One for the ladies and some of the men

One for the ladies and some of the men

Men are always whining about how we are suffocating them.

Personally I think if you can hear them whining you’re not pressing

hard enough on the pillow!

Picture Source:

For Heaps More Funnies visit our Website:

One for the dog lovers

One for the dog lovers

This is so true

 It’s the owner not the breed

The outdated debate, “It’s the owner, not the breed,” has caused the pit bull problem to grow into a 30-year old problem.1 Designed to protect pit bull breeders and owners, the slogan ignores the genetic history of the breed and blames these horrific maulings — inflicted by the pit bulls genetic “hold and shake” bite style — on environmental factors. While environment plays a role in a pit bull’s behaviour, it is genetics that leaves pit bull victims with permanent and disfiguring injuries.

The pit bulls genetic traits are not in dispute. Many appellate courts agree that pit bulls pose a significant danger to society and can be regulated accordingly. Some of the genetic traits courts have identified include: unpredictability of aggression, tenacity (“gameness” the refusal to give up a fight), high pain tolerance and the pit bulls “hold and shake” bite style.  According to forensic medical studies, similar injuries have only been found elsewhere on victims of shark attacks.


Dumb Ways To Die – Be Safe Around Trains A Message From Metro

A catchy tune, some cute animated figures and a giggle at blood on the train tracks has delivered almost 12 million YouTube hits for an Australian passenger safety message called Dumb Ways to Die.

“It’s distracting. It’s wonderful. We’re thrilled. It’s been a huge hit for us,” Melbourne’s Metro Trains spokeswoman Leah Waymark said Wednesday. “Getting young people thinking perhaps thinking twice before they do something dumb, that’s a great outcome.”


The song “Dumb Ways to Die” was written by John Mescall with music by Ollie McGill from The Cat Empire, who also produced it. It was performed by Emily Lubitz, the lead vocalist of Tinpan Orange, with McGill providing backing vocals.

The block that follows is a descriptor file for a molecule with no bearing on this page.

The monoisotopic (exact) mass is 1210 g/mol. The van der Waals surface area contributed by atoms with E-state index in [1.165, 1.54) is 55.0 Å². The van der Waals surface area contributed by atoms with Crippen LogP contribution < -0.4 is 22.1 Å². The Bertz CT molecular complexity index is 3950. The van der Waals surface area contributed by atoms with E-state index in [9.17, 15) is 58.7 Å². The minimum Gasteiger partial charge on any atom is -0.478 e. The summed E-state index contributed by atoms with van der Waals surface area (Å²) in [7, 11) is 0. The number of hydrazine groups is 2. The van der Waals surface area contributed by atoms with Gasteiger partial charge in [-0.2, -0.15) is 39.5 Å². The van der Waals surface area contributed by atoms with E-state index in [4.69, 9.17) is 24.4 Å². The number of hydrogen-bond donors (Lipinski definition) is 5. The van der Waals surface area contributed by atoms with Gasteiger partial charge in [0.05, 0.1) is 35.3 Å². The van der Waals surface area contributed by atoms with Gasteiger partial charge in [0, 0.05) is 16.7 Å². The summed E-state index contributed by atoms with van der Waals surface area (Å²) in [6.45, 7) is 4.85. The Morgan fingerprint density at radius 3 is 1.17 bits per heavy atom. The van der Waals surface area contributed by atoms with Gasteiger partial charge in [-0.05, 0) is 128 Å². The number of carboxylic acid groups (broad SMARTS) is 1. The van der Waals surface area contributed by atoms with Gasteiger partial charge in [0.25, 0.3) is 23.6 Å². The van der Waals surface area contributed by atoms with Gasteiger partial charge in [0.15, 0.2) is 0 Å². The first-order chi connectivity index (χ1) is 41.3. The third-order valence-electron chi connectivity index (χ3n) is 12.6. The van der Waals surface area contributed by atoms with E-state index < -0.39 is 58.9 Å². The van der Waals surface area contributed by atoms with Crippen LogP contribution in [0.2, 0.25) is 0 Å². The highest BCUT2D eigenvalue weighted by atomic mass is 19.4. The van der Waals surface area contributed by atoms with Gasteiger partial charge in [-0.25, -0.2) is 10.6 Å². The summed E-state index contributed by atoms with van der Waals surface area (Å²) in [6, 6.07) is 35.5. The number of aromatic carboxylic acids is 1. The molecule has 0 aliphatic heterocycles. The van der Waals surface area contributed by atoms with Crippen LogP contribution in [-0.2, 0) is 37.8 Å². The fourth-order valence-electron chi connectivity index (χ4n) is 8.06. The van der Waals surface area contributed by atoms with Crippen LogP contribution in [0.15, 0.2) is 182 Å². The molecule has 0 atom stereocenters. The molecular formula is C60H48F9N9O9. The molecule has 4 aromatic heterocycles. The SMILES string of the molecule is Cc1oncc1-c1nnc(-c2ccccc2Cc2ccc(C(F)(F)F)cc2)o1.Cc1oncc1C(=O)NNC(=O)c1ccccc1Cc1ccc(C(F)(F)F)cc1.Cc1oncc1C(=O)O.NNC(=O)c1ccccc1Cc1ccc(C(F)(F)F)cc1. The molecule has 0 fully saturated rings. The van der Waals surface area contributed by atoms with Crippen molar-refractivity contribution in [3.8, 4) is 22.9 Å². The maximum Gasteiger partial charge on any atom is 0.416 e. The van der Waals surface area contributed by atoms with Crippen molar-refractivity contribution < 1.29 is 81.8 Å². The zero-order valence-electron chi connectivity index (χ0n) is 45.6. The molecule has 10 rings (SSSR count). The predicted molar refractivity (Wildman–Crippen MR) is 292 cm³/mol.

It was released on iTunes, attributed to the artist “Tangerine Kitty” (a reference to Tinpan Orange and The Cat Empire). Within 24 hours of its release, it was in the top 10 on the iTunes chart and on 18 November was the sixth most popular song globally, ahead of “Diamonds” by. Rihanna .

It was described as “Australia’s biggest ever viral hit”. It also reached the top 10 on iTunes charts in Hong Kong, Singapore, Taiwan, and Vietnam Within two weeks, 65 cover versions had been uploaded to YouTube.


Dumb Ways to Die: Metro Trains Melbourne safety campaign goes viral

In an effort to reduce the number of accidents on its rail network, Metro Trains Melbourne has launched a campaign developed by Erikson McCann.

Entitled ‘Dumb Ways to Die’, the cartoon ad shows a series of characters dying in novel ways and ends with three characters dying in preventable train accidents.

The ad went viral following its launch on 17 November, racking up 5.2 million views within five days. To date, it has had more views than there are people in Australia, receiving over 26 million hits.

Speaking to Australian magazine Marketing-Interactive  Chloe Alsop, marketing manager of Metro Trains, said “the campaign is designed to draw people, especially the younger segments, to the safety message, rather than frighten them away.”

McCann executive creative director John Mescall added: “We’ve got people eating superglue, sticking forks in toasters and selling both their kidneys. But truth is indeed stranger than fiction, and we still couldn’t come up with dumber ways to die than driving around boomgates and all the other things people do to put themselves in harm’s way around trains.

“The aim of this campaign is to engage an audience that really doesn’t want to hear any kind of safety message, and we think Dumb Ways to Die will.”


Dumb Ways To Die

– Be Safe Around Trains A Message From Metro

Things That Make You Go “Hmmm….”

One tequila

Two tequila

Three tequila


Things That Make You Go Hmmm....One tequila Two tequila Three tequilaFLOOR

Things That Make You Go “Hmmm….”


When life gives you lemons ask for a bottle of Tequila and some salt.

When everything’s coming your way, you’re in the wrong lane.

I miss my ex….  but my aim is getting better.

Remember – Keep Smiling!

It makes people wonder what you’re up to!


For Heaps More Funnies visit our Website: